FAU's ambitions for an on-campus athletic complex are as bold and brash as its football team.
THE GOAL: FAU's state-of-the-art stadium could cost more than $130 million."We're looking at opportunities to go farther, faster," says FAU President Frank Brogan, explaining the school's plan to accept proposals from private developers to finance, build and operate a facility that combines student housing, retail space and a 40,000-seat domed stadium. The price tag could exceed $130 million. FAU wants construction complete for the 2007 season opener.
As early as next month a committee will decide how to proceed. Its deliberations include three proposals, one of which adds a 100,000-sq.-ft. cancer treatment center to the required mix of housing, retail and athletic facilities. If one of the three is selected, Brogan says, the developer will assume all financial risks and, in return, receive all revenue for parking, private leases and other non-school-related events. FAU would also use the stadium for basketball games and graduation.
For all its initial success, FAU's football team, despite massive public appeals, failed last year to attract the 15,000 minimum average attendance required by the NCAA for division I status. (The rule has since been amended, requiring 15,000 tickets sold, regardless of how many fans actually attend.) Last year, the team averaged just under 11,000 at Broward County's Lockhart Stadium. This year, the Owls are drawing just under 14,000.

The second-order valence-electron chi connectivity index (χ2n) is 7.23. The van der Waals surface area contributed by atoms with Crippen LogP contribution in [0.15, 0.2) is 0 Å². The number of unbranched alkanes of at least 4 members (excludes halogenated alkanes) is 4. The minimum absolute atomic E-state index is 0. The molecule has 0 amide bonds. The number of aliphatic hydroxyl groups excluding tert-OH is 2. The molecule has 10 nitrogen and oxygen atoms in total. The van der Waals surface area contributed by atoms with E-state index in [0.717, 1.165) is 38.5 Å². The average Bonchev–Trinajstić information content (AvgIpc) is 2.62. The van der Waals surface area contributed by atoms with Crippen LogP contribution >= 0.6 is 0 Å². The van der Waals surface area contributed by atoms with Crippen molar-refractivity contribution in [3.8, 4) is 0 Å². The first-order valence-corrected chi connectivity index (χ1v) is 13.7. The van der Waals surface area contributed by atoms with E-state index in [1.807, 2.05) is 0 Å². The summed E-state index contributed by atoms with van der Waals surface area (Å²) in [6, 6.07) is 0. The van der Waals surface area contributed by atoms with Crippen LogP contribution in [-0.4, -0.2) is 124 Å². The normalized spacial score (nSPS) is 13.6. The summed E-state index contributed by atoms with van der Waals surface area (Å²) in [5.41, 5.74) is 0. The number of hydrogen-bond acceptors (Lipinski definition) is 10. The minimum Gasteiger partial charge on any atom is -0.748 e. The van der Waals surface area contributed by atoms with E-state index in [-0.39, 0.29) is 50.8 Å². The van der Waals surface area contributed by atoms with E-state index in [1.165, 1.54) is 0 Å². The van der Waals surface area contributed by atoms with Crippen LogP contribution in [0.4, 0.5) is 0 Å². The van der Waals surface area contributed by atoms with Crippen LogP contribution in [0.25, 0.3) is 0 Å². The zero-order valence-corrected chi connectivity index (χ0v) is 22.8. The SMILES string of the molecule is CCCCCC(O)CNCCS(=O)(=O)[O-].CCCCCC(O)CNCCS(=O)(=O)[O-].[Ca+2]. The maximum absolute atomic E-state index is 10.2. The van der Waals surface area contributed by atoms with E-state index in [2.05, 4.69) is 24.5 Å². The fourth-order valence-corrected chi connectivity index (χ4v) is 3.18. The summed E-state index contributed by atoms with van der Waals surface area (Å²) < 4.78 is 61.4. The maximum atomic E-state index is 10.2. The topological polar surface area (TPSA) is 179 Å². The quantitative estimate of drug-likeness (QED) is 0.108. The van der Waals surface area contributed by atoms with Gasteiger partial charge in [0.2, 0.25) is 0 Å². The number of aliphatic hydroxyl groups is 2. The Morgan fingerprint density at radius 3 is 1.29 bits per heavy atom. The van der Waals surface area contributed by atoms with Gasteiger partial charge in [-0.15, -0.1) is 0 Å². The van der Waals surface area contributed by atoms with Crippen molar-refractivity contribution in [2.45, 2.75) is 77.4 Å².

GAME PLAN: FAU President Frank Brogan: "We're looking at opportunities to go farther, faster."As a better model, some point to the more modest ambitions of Miami's Florida International University, which launched NCAA football in 2002. The Golden Panthers, who drew an average of 10,095 last year using some temporary seating, plan to triple the capacity of their modest on-campus stadium to about 23,000 permanent seats. The total cost was estimated at less than $10 million when first floated a few years ago.
Many residents are also concerned about traffic, citing it as the No. 1 threat to quality of life. Resentment has lingered since FAU allowed a high-volume shopping center, University Commons, to be built adjacent to its main campus in 2001.
This time, FAU officials say, the school will work closely with city and county officials. An on-campus housing and athletic complex, Brogan argues, will add a vitality that traditional commuter schools, like FAU, lack. "We think it is an absolutely critical part of our evolution," says Brogan. "And right now we're trying to explore innovative ways of achieving that."